The Oxford History of the English Language

The Oxford History of the English Language

The Oxford History of the English Language

The Oxford History of the English Language


This book presents the history of English from its obscure Indo-European roots to its twenty-first century position as the world's first language. It shows how English evolved in the British Isles and how it spread to the United States and through the old British empire to every corner of the world. It examines the different versions and roles of the language in every part of the globe and shows how English rose to international pre-eminence.

With approachable but impeccable scholarship fourteen experts chart the history of written and spoken English in all its rich and protean variety. Their accounts are made vivid with examples drawn from an immense range of documentary evidence including letters, diaries, and private records. They explore and explain the mixture of gradual and rapid change in the words, meanings, grammar, or pronunciation of English at different times and in different places. They examine the three-century rise of standard English and received pronunciation and consider their current status and wellbeing.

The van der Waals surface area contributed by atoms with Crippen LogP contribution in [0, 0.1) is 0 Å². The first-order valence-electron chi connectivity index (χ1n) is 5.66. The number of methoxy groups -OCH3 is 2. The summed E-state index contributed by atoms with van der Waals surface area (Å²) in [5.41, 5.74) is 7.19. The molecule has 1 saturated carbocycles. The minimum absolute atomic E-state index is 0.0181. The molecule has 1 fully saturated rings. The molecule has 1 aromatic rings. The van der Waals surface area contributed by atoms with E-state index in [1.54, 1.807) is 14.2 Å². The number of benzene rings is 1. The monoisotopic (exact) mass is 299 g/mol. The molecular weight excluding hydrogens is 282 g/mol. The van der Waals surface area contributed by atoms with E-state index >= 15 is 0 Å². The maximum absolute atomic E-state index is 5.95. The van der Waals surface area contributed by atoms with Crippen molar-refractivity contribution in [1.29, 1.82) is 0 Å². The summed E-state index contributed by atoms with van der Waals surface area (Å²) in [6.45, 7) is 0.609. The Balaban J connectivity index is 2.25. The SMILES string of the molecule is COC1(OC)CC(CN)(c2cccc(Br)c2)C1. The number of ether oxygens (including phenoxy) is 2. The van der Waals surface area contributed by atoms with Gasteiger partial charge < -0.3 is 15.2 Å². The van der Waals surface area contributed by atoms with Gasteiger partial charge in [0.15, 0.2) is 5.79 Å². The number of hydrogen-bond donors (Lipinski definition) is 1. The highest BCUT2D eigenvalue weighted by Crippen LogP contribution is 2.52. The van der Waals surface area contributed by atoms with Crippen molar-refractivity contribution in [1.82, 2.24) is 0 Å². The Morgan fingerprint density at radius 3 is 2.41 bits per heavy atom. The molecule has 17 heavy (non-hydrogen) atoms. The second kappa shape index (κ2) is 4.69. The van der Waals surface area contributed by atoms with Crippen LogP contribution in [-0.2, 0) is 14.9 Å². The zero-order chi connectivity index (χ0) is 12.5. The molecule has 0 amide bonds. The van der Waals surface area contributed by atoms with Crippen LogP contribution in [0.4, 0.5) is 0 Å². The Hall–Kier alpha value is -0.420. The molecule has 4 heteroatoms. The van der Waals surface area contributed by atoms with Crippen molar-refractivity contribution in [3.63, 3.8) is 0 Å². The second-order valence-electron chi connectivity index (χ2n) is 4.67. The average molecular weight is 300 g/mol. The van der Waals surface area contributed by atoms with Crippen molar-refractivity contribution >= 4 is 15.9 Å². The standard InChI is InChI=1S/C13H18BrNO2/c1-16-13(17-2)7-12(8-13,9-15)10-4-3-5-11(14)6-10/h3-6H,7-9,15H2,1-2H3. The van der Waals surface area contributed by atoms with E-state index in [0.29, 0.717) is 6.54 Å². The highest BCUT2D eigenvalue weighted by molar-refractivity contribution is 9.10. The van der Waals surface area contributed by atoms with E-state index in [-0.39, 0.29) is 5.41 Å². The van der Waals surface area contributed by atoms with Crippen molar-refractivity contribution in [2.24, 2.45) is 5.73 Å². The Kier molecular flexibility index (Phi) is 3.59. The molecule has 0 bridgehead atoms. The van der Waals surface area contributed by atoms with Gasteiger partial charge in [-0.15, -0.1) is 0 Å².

This book will appeal to everyone with a keen interest in the English language and its development.


How can there be a true History, when we see no Man living is able to write truly the History of the last Week?

T. Shadwell, The Squire of Alsatia (1688)

SIR William Belford's words, spoken in Act II of Thomas Shadwell's late seventeenth-century play, The Squire of Alsatia, articulate the problems of history with conspicuous ease. As Belford comments to his brother, no history can be complete. Instead, all historical description is based on acts of interpretation, leading to accounts which may, or may not, conflict with those offered by other tellers and other tales. In this sense, gaps and absences necessarily beset the historian; not all can be known, and a change of perspective inevitably brings new, and different, considerations to the fore. A single true—and all-encompassing—history is an illusion.

These problems are equally pertinent for historians of language for whom the subject is the many-voiced past. Gaps and absences here may be particularly tantalizing; for the remote past of language—the pre-history of English (discussed in the opening chapter of this volume)—not a single record remains and history must be reconstructed, deduced from the patterns of languages which share the same ancestry. Even later, the historical record may be fragmentary; if the primary form of language is speech, only with the advent of sound recording (and the invention of the phonograph in 1877) do we begin to . . .

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